AFP: Iranian political factions started campaigning on Thursday for next week’s legislative election, which is expected to see conservatives cement their grip on parliament. TEHRAN (AFP) Iranian political factions started campaigning on Thursday for next week’s legislative election, which is expected to see conservatives cement their grip on parliament.
Campaigning was officially allowed to start at midnight (2030 GMT Wednesday) ahead of the election on March 14, official media reported.
Reformists have complained that hundreds of their candidates have been disqualified in the pre-vote vetting process, effectively wrecking their chances of wresting back control of the 290 seat chamber from conservatives.
According to interior ministry figures, 4,476 candidates have been cleared to stand.
Iran’s Islamic leaders have urged a clean campaign and a high turnout to show Western enemies the country is unified at a time of mounting tensions over its controversial nuclear programme.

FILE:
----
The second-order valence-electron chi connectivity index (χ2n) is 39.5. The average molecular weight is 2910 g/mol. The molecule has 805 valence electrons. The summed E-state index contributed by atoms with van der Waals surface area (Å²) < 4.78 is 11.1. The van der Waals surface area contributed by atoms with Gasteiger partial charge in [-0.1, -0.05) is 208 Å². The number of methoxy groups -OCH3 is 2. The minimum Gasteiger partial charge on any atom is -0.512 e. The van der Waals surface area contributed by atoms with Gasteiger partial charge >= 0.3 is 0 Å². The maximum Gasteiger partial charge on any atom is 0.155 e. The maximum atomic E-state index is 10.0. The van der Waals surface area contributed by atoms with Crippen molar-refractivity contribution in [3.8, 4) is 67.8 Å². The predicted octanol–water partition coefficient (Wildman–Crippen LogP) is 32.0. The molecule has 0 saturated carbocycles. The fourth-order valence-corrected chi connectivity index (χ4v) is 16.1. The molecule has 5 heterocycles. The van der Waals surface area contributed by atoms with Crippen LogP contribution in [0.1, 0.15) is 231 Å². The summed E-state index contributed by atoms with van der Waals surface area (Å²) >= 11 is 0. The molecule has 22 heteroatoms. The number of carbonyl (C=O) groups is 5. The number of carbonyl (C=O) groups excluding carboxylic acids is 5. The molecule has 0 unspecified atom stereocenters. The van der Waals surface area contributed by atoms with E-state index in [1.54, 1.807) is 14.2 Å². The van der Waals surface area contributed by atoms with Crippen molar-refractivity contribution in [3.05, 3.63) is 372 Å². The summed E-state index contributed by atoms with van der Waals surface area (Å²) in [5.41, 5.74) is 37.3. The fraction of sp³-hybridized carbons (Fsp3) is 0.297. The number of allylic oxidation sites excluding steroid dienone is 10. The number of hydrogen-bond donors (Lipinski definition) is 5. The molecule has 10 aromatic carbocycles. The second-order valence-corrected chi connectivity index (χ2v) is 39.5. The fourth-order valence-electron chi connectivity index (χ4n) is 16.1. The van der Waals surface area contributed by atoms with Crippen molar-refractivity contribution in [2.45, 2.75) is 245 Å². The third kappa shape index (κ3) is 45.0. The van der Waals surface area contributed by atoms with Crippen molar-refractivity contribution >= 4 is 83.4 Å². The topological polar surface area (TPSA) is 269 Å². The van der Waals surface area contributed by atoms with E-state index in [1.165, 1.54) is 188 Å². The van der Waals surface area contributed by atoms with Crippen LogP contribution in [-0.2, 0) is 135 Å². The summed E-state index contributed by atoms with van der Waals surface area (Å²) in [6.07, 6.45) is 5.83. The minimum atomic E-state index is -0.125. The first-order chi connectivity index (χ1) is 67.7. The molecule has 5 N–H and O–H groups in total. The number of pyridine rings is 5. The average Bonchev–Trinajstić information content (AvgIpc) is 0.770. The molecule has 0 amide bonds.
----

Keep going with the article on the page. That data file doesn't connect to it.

State television has in the last days been carrying interviews with prominent personalities, such as Olympic weightlifting champion Hossein Rezazadeh, urging voters to cast their ballots.
The authorities will be hoping to avoid a repeat of the 2004 election, where only just over half the electorate voted.
“The behaviour of the Iranian people in the elections will be against the expectations of American officials,” predicted Interior Minister Mostafa Pour Mohammadi.
He also appeared to deny reports that the authorities were considering blocking the Internet on election day, describing such suggestions as “rumours”.
“We are seeking to develop communication and we are not supposed to be turning back the clock by cutting the Internet.”
But he also said that large posters showing pictures of candidates would not be allowed, in a change from previous election campaigns.
“The candidates can use their traditional methods for campaigning, except for putting up posters and tracts in public. They can use text messages, Internet and email.”
Although the campaign has only started now, there have already been lively and highly personal exchanges ahead of the vote.
These included an extraordinary website attack on the grandson of revolutionary leader Ayatollah Ruhollah Khomeini who had criticised the disqualifications. The authorities responded by shutting down the website and arresting its editor.